After two weeks of xenophobic protest, South Africa's president has appealed to foreigners to stay in the country. He also urged churches to pray for peace and friendship.
President Jacob Zuma canceled a state visit to Indonesia in order to deal with the ongoing violence and protests in South Africa. On Saturday he visited Chatsworth camp, south of Durban, and handed over a 50,000 rand ($4,100) cheque for victims of xenophobic violence.
"We are certainly going to stop the violence," Zuma told hundreds of displaced African immigrants at the camp in a speech which was broadcast on the eNCA 24-hour news channel.
Zuma talked to some immigrants who planned to get on buses provided by their governments, including from Zimbabwe and Malawi, to take them to their home nations. He said: "Those who want to go home, when the violence stops you are welcome to return."
Reprisals against South Africans in neighboring countries have also affected South African businesses. Energy giant Sasol repatriated 340 South African staff members from its Mozambican operations on Friday, over fears for their safety.
The violence began after Zulu King Goodwill Zwelithini, in March, was widely reported by media to have said that foreigners should leave the country. He has since said his comments were misinterpreted. eNCA reported the king as saying during a traditional ceremony on Saturday: "Anyone who is waiting for an order from Zwelithini to attack people, no. No."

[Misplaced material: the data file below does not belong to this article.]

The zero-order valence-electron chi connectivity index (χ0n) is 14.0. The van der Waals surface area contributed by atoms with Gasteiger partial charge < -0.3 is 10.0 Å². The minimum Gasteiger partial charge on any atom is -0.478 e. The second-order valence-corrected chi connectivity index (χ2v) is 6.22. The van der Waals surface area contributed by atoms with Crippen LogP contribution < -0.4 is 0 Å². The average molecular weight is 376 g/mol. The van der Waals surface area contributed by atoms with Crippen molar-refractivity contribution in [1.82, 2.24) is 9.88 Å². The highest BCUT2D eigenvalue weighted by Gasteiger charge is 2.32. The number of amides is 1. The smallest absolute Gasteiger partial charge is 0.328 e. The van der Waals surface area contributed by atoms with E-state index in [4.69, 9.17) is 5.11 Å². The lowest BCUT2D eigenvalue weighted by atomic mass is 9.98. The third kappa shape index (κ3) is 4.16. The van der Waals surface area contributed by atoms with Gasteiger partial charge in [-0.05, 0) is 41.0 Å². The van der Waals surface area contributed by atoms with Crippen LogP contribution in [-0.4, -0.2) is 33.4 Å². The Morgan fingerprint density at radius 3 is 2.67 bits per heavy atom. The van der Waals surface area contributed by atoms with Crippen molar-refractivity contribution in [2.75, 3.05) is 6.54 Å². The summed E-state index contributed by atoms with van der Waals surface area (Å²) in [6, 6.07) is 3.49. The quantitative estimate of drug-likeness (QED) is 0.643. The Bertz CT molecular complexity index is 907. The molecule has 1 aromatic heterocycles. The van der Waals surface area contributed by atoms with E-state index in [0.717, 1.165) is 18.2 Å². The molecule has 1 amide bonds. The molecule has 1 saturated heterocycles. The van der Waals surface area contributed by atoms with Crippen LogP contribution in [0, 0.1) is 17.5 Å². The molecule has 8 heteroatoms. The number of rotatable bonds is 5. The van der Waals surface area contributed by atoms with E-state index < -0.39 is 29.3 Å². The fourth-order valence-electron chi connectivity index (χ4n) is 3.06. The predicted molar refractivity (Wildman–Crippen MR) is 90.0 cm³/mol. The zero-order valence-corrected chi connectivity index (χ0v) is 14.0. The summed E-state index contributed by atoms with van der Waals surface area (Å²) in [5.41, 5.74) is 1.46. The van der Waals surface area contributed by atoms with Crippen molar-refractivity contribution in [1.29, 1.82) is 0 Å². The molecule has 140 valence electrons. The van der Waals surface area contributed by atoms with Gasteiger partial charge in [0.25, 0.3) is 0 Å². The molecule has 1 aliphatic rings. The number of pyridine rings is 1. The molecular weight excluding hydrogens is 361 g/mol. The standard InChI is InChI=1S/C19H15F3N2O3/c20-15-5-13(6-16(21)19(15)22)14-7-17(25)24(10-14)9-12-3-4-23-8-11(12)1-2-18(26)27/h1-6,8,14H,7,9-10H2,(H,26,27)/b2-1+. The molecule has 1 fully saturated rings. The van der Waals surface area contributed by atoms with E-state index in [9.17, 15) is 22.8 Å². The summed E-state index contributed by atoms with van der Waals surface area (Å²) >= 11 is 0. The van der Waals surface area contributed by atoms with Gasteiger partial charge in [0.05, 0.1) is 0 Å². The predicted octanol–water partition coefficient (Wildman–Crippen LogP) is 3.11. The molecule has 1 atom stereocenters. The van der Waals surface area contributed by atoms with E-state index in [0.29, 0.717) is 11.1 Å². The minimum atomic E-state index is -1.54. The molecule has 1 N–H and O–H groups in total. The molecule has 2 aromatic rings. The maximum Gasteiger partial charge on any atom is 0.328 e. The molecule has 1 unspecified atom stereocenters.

Comments from some government ministers did little to calm tensions. Before the violence broke out, Minister of Water and Sanitation Nomvula Mokonyan was reported by the AfricaCheck website as saying that in Kagiso, a township to the west of Johannesburg: "Almost every second outlet or even former general dealer shops are run by people of Somali or Pakistani origin ... I am not xenophobic fellow comrades and friends but this is a recipe for disaster."
Similarly, last week, Small Business Development Minister Lindiwe Zulu told Business Day that "foreigners need to understand that they are here as a courtesy and our priority is to the people of this country first and foremost.."
At least four people have died as a result of the violence in the last two weeks. On Saturday, a Mozambique national, identified as Emmanuel Sithole, died of his injuries after he was attacked by men during anti-immigrant violence in Alexandra.
Some foreign nationals have complained that South African police are failing to protect them.
jm/bk (AFP, Reuters)